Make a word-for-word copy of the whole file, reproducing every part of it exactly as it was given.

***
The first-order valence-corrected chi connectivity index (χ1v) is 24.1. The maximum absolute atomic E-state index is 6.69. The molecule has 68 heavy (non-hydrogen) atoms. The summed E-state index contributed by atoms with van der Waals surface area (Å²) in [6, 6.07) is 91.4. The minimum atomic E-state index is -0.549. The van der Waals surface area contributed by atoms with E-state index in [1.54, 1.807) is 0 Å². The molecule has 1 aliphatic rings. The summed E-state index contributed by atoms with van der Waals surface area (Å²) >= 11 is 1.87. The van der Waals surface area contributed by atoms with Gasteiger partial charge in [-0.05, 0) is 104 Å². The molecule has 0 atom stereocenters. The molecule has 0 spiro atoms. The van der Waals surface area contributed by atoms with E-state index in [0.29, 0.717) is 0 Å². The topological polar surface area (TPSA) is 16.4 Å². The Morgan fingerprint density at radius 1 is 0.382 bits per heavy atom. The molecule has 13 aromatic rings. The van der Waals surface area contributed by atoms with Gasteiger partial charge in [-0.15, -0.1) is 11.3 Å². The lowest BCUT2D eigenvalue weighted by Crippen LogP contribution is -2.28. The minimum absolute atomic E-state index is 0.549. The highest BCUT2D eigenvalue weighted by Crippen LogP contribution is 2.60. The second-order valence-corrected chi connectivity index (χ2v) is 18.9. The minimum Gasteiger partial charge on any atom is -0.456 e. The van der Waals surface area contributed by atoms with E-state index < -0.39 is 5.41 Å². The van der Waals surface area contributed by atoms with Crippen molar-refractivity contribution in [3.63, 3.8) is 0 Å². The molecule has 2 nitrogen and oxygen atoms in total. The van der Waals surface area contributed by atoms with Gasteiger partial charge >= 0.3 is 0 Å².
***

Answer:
The first-order valence-corrected chi connectivity index (χ1v) is 24.1. The maximum absolute atomic E-state index is 6.69. The molecule has 68 heavy (non-hydrogen) atoms. The summed E-state index contributed by atoms with van der Waals surface area (Å²) in [6, 6.07) is 91.4. The minimum atomic E-state index is -0.549. The van der Waals surface area contributed by atoms with E-state index in [1.54, 1.807) is 0 Å². The molecule has 1 aliphatic rings. The summed E-state index contributed by atoms with van der Waals surface area (Å²) >= 11 is 1.87. The van der Waals surface area contributed by atoms with Gasteiger partial charge in [-0.05, 0) is 104 Å². The molecule has 0 atom stereocenters. The molecule has 0 spiro atoms. The van der Waals surface area contributed by atoms with E-state index in [0.29, 0.717) is 0 Å². The topological polar surface area (TPSA) is 16.4 Å². The Morgan fingerprint density at radius 1 is 0.382 bits per heavy atom. The molecule has 13 aromatic rings. The van der Waals surface area contributed by atoms with Gasteiger partial charge in [-0.15, -0.1) is 11.3 Å². The lowest BCUT2D eigenvalue weighted by Crippen LogP contribution is -2.28. The minimum absolute atomic E-state index is 0.549. The highest BCUT2D eigenvalue weighted by Crippen LogP contribution is 2.60. The second-order valence-corrected chi connectivity index (χ2v) is 18.9. The minimum Gasteiger partial charge on any atom is -0.456 e. The van der Waals surface area contributed by atoms with E-state index < -0.39 is 5.41 Å². The van der Waals surface area contributed by atoms with Crippen molar-refractivity contribution in [3.63, 3.8) is 0 Å². The molecule has 2 nitrogen and oxygen atoms in total. The van der Waals surface area contributed by atoms with Gasteiger partial charge >= 0.3 is 0 Å².